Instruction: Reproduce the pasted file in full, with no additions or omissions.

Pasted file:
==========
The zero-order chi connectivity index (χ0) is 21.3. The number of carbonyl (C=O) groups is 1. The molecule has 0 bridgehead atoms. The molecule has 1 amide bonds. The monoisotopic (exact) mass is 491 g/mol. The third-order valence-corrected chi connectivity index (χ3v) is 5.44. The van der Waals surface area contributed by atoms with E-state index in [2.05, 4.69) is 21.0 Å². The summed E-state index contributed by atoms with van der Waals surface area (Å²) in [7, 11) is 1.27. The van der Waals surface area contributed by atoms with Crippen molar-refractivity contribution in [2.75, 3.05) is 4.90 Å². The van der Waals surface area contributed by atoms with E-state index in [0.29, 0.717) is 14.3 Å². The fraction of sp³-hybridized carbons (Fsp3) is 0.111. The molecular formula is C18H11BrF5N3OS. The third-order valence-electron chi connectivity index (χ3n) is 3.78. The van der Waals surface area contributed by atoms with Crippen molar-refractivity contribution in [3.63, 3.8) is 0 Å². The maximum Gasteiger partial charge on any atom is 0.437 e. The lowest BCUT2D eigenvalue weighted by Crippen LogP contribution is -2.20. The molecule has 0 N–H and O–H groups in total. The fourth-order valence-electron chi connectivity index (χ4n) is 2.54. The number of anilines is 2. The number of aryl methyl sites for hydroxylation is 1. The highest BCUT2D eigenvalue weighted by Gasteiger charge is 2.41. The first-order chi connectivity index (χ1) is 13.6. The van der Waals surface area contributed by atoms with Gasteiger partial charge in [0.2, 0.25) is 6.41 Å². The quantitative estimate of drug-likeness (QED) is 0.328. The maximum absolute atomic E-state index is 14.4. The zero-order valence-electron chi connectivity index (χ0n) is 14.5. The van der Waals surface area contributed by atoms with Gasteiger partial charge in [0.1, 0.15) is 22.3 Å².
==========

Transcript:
The zero-order chi connectivity index (χ0) is 21.3. The number of carbonyl (C=O) groups is 1. The molecule has 0 bridgehead atoms. The molecule has 1 amide bonds. The monoisotopic (exact) mass is 491 g/mol. The third-order valence-corrected chi connectivity index (χ3v) is 5.44. The van der Waals surface area contributed by atoms with E-state index in [2.05, 4.69) is 21.0 Å². The summed E-state index contributed by atoms with van der Waals surface area (Å²) in [7, 11) is 1.27. The van der Waals surface area contributed by atoms with Crippen molar-refractivity contribution in [2.75, 3.05) is 4.90 Å². The van der Waals surface area contributed by atoms with E-state index in [0.29, 0.717) is 14.3 Å². The fraction of sp³-hybridized carbons (Fsp3) is 0.111. The molecular formula is C18H11BrF5N3OS. The third-order valence-electron chi connectivity index (χ3n) is 3.78. The van der Waals surface area contributed by atoms with Crippen molar-refractivity contribution in [3.63, 3.8) is 0 Å². The maximum Gasteiger partial charge on any atom is 0.437 e. The lowest BCUT2D eigenvalue weighted by Crippen LogP contribution is -2.20. The molecule has 0 N–H and O–H groups in total. The fourth-order valence-electron chi connectivity index (χ4n) is 2.54. The number of anilines is 2. The number of aryl methyl sites for hydroxylation is 1. The highest BCUT2D eigenvalue weighted by Gasteiger charge is 2.41. The first-order chi connectivity index (χ1) is 13.6. The van der Waals surface area contributed by atoms with Gasteiger partial charge in [0.2, 0.25) is 6.41 Å². The quantitative estimate of drug-likeness (QED) is 0.328. The maximum absolute atomic E-state index is 14.4. The zero-order valence-electron chi connectivity index (χ0n) is 14.5. The van der Waals surface area contributed by atoms with Gasteiger partial charge in [0.1, 0.15) is 22.3 Å².